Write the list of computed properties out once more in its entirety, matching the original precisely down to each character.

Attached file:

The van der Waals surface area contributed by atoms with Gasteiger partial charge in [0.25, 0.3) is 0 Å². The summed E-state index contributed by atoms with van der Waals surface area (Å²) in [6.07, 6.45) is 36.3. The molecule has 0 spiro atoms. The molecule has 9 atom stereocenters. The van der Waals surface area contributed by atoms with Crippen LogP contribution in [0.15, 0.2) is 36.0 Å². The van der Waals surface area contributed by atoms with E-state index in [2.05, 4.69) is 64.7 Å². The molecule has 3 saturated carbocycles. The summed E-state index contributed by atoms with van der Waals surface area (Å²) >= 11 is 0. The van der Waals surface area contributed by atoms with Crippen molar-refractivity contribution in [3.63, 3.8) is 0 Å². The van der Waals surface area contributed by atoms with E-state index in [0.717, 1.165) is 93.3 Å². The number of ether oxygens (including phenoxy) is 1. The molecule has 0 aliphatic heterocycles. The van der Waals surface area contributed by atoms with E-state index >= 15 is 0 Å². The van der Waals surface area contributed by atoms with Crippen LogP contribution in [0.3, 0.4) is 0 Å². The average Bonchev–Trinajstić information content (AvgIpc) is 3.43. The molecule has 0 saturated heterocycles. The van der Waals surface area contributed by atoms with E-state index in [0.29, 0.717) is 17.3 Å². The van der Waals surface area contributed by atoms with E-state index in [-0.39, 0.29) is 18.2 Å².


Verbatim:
The van der Waals surface area contributed by atoms with Gasteiger partial charge in [0.25, 0.3) is 0 Å². The summed E-state index contributed by atoms with van der Waals surface area (Å²) in [6.07, 6.45) is 36.3. The molecule has 0 spiro atoms. The molecule has 9 atom stereocenters. The van der Waals surface area contributed by atoms with Crippen LogP contribution in [0.15, 0.2) is 36.0 Å². The van der Waals surface area contributed by atoms with E-state index in [2.05, 4.69) is 64.7 Å². The molecule has 3 saturated carbocycles. The summed E-state index contributed by atoms with van der Waals surface area (Å²) >= 11 is 0. The van der Waals surface area contributed by atoms with Crippen molar-refractivity contribution in [3.63, 3.8) is 0 Å². The van der Waals surface area contributed by atoms with E-state index in [0.717, 1.165) is 93.3 Å². The number of ether oxygens (including phenoxy) is 1. The molecule has 0 aliphatic heterocycles. The van der Waals surface area contributed by atoms with E-state index >= 15 is 0 Å². The van der Waals surface area contributed by atoms with Crippen LogP contribution in [0.3, 0.4) is 0 Å². The average Bonchev–Trinajstić information content (AvgIpc) is 3.43. The molecule has 0 saturated heterocycles. The van der Waals surface area contributed by atoms with E-state index in [0.29, 0.717) is 17.3 Å². The van der Waals surface area contributed by atoms with E-state index in [-0.39, 0.29) is 18.2 Å².